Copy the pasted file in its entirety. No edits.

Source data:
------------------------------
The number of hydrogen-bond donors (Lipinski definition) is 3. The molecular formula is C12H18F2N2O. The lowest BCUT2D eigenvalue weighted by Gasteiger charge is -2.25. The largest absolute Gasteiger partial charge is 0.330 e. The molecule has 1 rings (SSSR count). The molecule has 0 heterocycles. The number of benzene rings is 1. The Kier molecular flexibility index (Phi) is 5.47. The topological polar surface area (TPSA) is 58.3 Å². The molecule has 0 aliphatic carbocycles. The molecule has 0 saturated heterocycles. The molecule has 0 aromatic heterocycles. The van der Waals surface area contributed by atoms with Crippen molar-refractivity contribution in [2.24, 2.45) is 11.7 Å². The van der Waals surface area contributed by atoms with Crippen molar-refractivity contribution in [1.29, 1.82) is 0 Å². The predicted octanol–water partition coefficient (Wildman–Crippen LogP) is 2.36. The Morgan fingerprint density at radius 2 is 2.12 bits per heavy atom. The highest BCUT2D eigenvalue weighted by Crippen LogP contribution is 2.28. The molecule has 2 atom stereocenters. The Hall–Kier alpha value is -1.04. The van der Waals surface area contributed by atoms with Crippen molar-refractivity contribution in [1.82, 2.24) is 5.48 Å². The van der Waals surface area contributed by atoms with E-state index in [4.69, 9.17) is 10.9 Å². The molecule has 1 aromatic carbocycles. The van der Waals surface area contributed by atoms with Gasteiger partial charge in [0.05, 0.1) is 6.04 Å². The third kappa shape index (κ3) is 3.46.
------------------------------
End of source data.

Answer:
The number of hydrogen-bond donors (Lipinski definition) is 3. The molecular formula is C12H18F2N2O. The lowest BCUT2D eigenvalue weighted by Gasteiger charge is -2.25. The largest absolute Gasteiger partial charge is 0.330 e. The molecule has 1 rings (SSSR count). The molecule has 0 heterocycles. The number of benzene rings is 1. The Kier molecular flexibility index (Phi) is 5.47. The topological polar surface area (TPSA) is 58.3 Å². The molecule has 0 aliphatic carbocycles. The molecule has 0 saturated heterocycles. The molecule has 0 aromatic heterocycles. The van der Waals surface area contributed by atoms with Crippen molar-refractivity contribution in [2.24, 2.45) is 11.7 Å². The van der Waals surface area contributed by atoms with Crippen molar-refractivity contribution in [1.29, 1.82) is 0 Å². The predicted octanol–water partition coefficient (Wildman–Crippen LogP) is 2.36. The Morgan fingerprint density at radius 2 is 2.12 bits per heavy atom. The highest BCUT2D eigenvalue weighted by Crippen LogP contribution is 2.28. The molecule has 2 atom stereocenters. The Hall–Kier alpha value is -1.04. The van der Waals surface area contributed by atoms with Crippen molar-refractivity contribution in [1.82, 2.24) is 5.48 Å². The van der Waals surface area contributed by atoms with E-state index in [4.69, 9.17) is 10.9 Å². The molecule has 1 aromatic carbocycles. The van der Waals surface area contributed by atoms with Gasteiger partial charge in [0.05, 0.1) is 6.04 Å². The third kappa shape index (κ3) is 3.46.